September 2001

EU's democratic deficit

A confusing system of governance and EU leaders' tendency to isolate themselves from ordinary people are core reasons why citizens experience a democratic deficit in the Union. This is the conclusion of the EU Ombudsman Jacob Söderman in an interview in the rural newspaper Maaseudun Tulevaisuus (2 September 2001).

"They say that the leaders are appointed democratically but do they behave democratically?" Söderman asks.

"The masters arrive to their meetings by private planes. The roads from the airport to the meeting place and luxury hotels are closed. Ordinary people can't even get near these places. This does not give a democratic impression.

"Summit meetings are problematic because in practice they take place behind closed doors, without it being possible for people to find out what is happening. Information is given out only on a very general level and only unconfirmed leaks are available about discussions.

"The crisis of representative democracy finds its epitomy in the EU summits."

According to Maaseudun Tulevaisuus, Söderman thinks that the division of labour in EU decision-making should be clarified. In addition, leaders and decision-making should be nearer ordinary people.

Söderman sees the demonstrations during the EU summits as a significant symptom of the crisis of democracy.

"I think the phenomenon is extremely serious. The current demonstrations are the biggest social protest since the 60s.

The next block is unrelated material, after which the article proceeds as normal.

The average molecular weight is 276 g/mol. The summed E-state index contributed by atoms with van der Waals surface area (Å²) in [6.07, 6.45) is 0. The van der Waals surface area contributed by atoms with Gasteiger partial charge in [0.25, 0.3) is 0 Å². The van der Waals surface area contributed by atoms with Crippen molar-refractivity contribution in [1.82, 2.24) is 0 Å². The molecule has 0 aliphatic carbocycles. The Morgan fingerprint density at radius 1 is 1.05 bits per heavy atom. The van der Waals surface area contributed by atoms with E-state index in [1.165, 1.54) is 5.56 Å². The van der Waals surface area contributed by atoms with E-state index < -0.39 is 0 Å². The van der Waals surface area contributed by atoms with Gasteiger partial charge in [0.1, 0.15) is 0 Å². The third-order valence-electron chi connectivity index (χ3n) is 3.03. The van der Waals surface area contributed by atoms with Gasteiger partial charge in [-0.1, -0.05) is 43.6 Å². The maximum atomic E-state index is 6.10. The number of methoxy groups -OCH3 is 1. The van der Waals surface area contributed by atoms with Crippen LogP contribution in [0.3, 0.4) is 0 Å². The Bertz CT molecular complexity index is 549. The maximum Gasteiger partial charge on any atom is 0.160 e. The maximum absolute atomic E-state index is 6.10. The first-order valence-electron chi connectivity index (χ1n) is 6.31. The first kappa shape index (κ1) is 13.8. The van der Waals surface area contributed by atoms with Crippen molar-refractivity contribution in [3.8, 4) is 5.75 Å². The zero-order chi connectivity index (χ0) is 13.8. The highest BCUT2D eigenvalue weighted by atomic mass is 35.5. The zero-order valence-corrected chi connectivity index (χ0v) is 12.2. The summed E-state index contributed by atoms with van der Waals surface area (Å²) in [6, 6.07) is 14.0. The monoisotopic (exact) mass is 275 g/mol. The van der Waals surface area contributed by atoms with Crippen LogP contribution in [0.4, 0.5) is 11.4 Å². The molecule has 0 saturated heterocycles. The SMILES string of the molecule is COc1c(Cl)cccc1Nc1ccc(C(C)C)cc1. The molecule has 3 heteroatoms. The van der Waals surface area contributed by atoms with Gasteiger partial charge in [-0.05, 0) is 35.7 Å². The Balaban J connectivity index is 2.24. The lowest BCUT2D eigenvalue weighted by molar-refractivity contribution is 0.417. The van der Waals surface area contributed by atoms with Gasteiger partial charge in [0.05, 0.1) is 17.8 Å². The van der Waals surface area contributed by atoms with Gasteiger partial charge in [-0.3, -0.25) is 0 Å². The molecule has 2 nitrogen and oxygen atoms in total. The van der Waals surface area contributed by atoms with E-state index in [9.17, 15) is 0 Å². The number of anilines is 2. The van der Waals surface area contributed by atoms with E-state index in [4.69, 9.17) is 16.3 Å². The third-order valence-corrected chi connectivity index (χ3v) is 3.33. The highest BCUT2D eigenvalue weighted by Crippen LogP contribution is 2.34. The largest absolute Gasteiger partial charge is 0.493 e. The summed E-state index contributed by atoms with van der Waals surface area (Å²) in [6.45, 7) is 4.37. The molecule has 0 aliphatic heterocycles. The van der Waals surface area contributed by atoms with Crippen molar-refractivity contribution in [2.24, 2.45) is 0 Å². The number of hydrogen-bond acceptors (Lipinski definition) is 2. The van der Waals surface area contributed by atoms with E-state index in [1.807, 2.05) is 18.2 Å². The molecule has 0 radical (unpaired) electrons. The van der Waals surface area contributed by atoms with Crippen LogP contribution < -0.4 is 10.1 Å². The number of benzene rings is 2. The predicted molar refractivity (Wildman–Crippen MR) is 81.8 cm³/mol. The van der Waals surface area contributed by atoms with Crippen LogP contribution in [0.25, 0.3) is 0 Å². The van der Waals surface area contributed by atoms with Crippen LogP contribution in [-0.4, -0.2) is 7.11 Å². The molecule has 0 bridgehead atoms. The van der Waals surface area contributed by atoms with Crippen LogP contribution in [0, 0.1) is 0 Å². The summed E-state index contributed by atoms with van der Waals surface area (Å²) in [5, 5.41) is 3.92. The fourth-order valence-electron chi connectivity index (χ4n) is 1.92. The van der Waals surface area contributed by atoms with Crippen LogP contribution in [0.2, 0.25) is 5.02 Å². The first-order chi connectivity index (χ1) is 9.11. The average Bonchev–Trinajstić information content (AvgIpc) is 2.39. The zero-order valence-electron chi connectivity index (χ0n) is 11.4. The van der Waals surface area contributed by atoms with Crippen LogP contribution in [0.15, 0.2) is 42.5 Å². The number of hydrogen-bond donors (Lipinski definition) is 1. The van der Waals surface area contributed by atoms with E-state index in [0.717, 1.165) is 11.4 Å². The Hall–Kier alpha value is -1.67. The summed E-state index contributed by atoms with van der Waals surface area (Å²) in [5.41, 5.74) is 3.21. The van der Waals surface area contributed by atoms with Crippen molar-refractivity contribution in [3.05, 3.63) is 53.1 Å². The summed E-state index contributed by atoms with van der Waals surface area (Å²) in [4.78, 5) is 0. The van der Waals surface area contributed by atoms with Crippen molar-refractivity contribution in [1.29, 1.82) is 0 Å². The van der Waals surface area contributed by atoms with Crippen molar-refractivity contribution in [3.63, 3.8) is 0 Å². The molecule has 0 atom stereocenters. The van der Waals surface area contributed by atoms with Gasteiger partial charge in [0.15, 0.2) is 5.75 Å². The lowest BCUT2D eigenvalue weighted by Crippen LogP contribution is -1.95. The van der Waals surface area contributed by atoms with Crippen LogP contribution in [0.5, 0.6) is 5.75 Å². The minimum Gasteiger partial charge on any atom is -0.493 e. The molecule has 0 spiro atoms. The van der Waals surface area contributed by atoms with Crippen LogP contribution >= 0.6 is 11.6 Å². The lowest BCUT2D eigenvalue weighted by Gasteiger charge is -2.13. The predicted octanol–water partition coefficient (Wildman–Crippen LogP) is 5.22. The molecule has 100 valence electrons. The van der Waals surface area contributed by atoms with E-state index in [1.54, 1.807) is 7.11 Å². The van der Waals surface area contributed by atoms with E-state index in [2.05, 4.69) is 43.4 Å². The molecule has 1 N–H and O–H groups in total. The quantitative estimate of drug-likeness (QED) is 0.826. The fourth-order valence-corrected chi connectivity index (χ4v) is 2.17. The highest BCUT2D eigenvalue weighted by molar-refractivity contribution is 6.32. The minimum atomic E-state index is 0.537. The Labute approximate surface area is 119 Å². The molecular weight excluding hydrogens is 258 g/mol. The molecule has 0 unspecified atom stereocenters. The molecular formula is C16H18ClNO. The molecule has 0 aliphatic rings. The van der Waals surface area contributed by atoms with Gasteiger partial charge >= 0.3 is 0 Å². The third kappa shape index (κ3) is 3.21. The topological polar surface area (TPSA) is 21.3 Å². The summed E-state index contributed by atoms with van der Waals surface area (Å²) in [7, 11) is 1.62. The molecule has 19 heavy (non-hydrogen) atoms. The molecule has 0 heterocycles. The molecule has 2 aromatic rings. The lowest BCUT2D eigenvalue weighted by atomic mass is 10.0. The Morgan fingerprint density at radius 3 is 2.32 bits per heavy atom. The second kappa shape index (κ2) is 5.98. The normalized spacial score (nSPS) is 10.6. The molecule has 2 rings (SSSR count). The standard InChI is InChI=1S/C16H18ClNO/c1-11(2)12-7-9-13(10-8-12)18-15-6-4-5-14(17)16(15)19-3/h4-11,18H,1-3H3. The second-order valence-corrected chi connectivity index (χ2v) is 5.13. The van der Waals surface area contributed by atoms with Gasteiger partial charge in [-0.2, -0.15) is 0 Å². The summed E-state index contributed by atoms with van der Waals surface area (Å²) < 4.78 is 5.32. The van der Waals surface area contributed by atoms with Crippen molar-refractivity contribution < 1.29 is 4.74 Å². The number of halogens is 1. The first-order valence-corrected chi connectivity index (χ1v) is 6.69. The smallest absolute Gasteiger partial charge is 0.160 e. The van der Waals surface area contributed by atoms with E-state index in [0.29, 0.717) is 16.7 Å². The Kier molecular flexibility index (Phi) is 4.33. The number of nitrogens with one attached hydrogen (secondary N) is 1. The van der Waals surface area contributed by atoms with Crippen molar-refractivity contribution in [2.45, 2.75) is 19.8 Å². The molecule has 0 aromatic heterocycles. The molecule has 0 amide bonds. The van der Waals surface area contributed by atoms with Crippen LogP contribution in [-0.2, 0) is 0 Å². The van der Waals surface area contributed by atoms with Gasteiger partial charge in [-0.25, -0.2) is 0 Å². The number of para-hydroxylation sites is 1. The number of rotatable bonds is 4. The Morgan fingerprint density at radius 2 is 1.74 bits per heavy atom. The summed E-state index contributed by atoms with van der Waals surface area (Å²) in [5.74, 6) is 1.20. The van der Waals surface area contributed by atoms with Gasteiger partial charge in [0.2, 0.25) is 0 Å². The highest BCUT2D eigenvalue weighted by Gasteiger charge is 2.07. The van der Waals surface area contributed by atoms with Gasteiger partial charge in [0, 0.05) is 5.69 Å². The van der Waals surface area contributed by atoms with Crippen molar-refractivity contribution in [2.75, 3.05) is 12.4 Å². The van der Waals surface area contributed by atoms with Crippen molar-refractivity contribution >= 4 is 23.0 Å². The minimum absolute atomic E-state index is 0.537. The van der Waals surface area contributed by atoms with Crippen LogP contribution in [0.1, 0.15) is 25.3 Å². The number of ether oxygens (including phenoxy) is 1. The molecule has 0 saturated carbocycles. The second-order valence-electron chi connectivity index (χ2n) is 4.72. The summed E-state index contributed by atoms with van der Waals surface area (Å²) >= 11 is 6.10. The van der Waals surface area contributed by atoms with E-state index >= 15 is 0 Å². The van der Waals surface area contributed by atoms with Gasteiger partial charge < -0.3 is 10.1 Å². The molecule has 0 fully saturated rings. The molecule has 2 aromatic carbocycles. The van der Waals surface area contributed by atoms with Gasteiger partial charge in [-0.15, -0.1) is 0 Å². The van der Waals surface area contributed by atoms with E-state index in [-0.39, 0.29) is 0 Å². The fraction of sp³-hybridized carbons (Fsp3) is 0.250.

"Compared to the 60s, the difference is that in those days people still believed that one was able to influence matters through political parties and organisations. Now the belief in representative democracy has disappeared."

Söderman thinks that it would be a good idea to create contacts between the young demonstrators and EU leaders. One should try to find suitable ways to organise such discussions.

"These youngsters are enlightened people. Probably Europe's future leaders are amongst them.

"Actually, they have very few reasons to be rioting against the EU. On many issues, the EU has exactly the same aims as they have. Like them, the EU wants to protect nature, encourage positive development in developing countries and control economic globalisation."

Söderman is critical of the EU for trying to do too many things. The Commission cannot cope with everything it has taken on. As a general principle, the Ombudsman recommends the subsidiarity principle.

"One should all the time think what is the proper place for a decision. If a decision can be made in a village, that's the best place to do it. Then people would know who is deciding and why."

 

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